Not necessary to worry about the C conversion. It's in brackets, it's clear that degrees K is the cited figure and that the conversion is derived naively. Barsoomian (talk) 06:59, 16 June 2011 (UTC)

Sunspots' behavior and reference systems[edit]

Why "the details of their apparent motion could not be readily explained except in the heliocentric system of Copernicus"? (17th &18th Century) The Earth in the center and the Sun around it, like in the geocentric model, still the sunspots should behave like as the Sun in the center, should not they? In other words, sunspots' apparent motion on the surface of the Sun should not be a matter of system of reference. 2.33.251.230 (talk) 19:51, 16 January 2012 (UTC)

Attenuation filters[edit]

This text in Sunspot#Sunspot_observation: "Special purpose hydrogen-alpha narrow bandpass filters as well as aluminum coated glass attenuation filters (which have the appearance of mirrors due to their extremely high optical density) on the front of a telescope provide safe observation through the eyepiece."

It doesn't make sense to me that high optical density (= absorbance) would make the filter have the appearance of a mirror. If it attenuates mainly by absorbtion, it would not look like a mirror. If it mainly reflects (as mirrors do), it is not because of high optical density but because of high reflectivity. Mats Löfdahl (talk) 10:14, 13 December 2012 (UTC)

BCE vs. BC[edit]

Should this article use "BCE" instead of "BC" with respect to dates before the common era, since this is an astronomy subject (and that is the convention)? Yes. I know all about WP:DATES and other WP-conventions about "first use", etc. However, I think a good case could be made for using "BCE" in all astronomy-related articles. Thoughts? --Thorwald (talk) 01:18, 15 January 2013 (UTC)

Correlations[edit]

Diagram with emphasized peak groups: http://img826.imageshack.us/img826/1443/1gcrsvstempscorrelation.png
Basic version: http://www.skepticalscience.com/cosmic-rays-and-global-warming.htm
The state oscillation with an 11 year cycle gets very visible.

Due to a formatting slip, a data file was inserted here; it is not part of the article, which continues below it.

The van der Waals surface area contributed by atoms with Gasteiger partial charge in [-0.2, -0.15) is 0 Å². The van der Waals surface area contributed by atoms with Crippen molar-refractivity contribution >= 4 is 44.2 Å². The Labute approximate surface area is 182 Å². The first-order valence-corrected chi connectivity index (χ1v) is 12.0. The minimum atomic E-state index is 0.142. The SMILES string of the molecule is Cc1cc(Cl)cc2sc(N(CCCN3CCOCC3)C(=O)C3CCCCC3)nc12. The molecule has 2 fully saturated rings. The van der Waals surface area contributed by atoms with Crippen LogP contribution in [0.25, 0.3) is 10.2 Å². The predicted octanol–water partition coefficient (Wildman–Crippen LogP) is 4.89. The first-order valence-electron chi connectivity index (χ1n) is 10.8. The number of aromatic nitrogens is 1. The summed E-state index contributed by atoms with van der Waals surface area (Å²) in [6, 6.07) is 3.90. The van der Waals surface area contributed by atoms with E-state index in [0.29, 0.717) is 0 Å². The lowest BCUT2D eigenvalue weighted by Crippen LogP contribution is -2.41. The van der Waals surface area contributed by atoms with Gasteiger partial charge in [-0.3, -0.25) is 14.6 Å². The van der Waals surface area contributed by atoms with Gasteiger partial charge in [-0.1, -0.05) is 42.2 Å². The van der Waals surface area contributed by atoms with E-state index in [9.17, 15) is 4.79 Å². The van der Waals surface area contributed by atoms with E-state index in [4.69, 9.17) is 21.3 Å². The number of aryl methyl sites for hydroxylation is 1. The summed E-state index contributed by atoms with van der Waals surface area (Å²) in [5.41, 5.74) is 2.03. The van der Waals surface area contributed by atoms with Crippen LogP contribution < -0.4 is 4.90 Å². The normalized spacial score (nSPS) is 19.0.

--Alexander.stohr (talk) 17:14, 14 April 2013 (UTC)

Why are Sunspots black?[edit]

Sunspots appear dark or black presumably because they don't radiate in the visible light spectrum. Do they radiate at some other wavelength, e.g., microwave or x-ray? Or, are they black simply because they're deep holes in the face of the Sun? Virgil H. Soule (talk) 11:47, 10 July 2013 (UTC)

Sunspots, rather than black, are just darker than the rest of the sun. (this is because the magnetically induced downdraft prevents the heat/energy from rising up in that area, making it cooler. The rest of the sun simply outshines the spot, like it does to all the other not as bright things in the day time. That said, sunspots do tend to radiate more than the solar average in the UV range. Darryl from Mars (talk) 02:00, 31 July 2014 (UTC)

Counting sunspots on the far side of the sun[edit]

I think it would aid the article to explain if old counts were as accurate as modern counts. Now we can now shoot beams through the sun from earth and send satellites to the far side of the sun. I do know that the earth rotates around the sun and that the sun rotates also, but I do not know the answer to my question: can we detect more sunspots than our forefathers could? Fotoguzzi (talk) 22:41, 25 November 2013 (UTC)

History[edit]

The article at http://nautil.us/issue/22/slow/the-315_year_old-science-experiment contains information which, if correct, should be incorporated into the article. But it should first be verified by other sources.

For example, regarding mythological interpretations of sunspots it says: For ancient Africans living on the Zambezi River, sunspots were mud spattered in the face of the sun by a jealous moon. Is this true? If so it belongs in the "Early Observations" section.

Regarding early Western interpretations it says, Astronomer William Herschel believed they were portholes into a dark subsolar world where people lived beneath the sun's radiant sheath. I have my doubts. Did Herschel really "believe" that or would it be more accurate to say he "speculated" it?

I don't currently have time to look into this myself. Offering it here for anyone who wants to pursue the matter.

121.45.100.90 (talk) 02:09, 31 March 2015 (UTC)

Restructure proposal[edit]

{{User:Lfstevens/sandbox}}

Comments[edit]

22-year cycle[edit]

A 22-cycle is mentioned only as a hypothesis from 1908. I heard an astronomer on the radio saying that it is now generally accepted that the physical cycle has 22 years. I know nothing about this, but someone who does should track down a reference or two and mention it. Zerotalk 03:37, 7 November 2015 (UTC)

This subject is already discussed, referenced, and wikilinked in [5]. The 22-year cycle is the solar dynamo cycle and the corresponding sunspot cycle (with change in polarity) is known as the "Hale cycle". Isambard Kingdom (talk) 15:28, 7 November 2015 (UTC)
I don't know where you are looking. In Sunspot#Period, the only mention of a 22-year cycle is "Hale suggested that the sunspot cycle period is 22 years.." with a citation to an article from 1908. The word "dynamo" doesn't occur in the whole article. Zerotalk 01:51, 8 November 2015 (UTC)
I apologize for not being very clear. See Babcock Model linked in that section, though you might find this kind of technical. Isambard Kingdom (talk) 02:12, 8 November 2015 (UTC)
And by the way, the 1908 paper by Hale is very nice. I often recommend reading classic old papers. Isambard Kingdom (talk) 02:19, 8 November 2015 (UTC)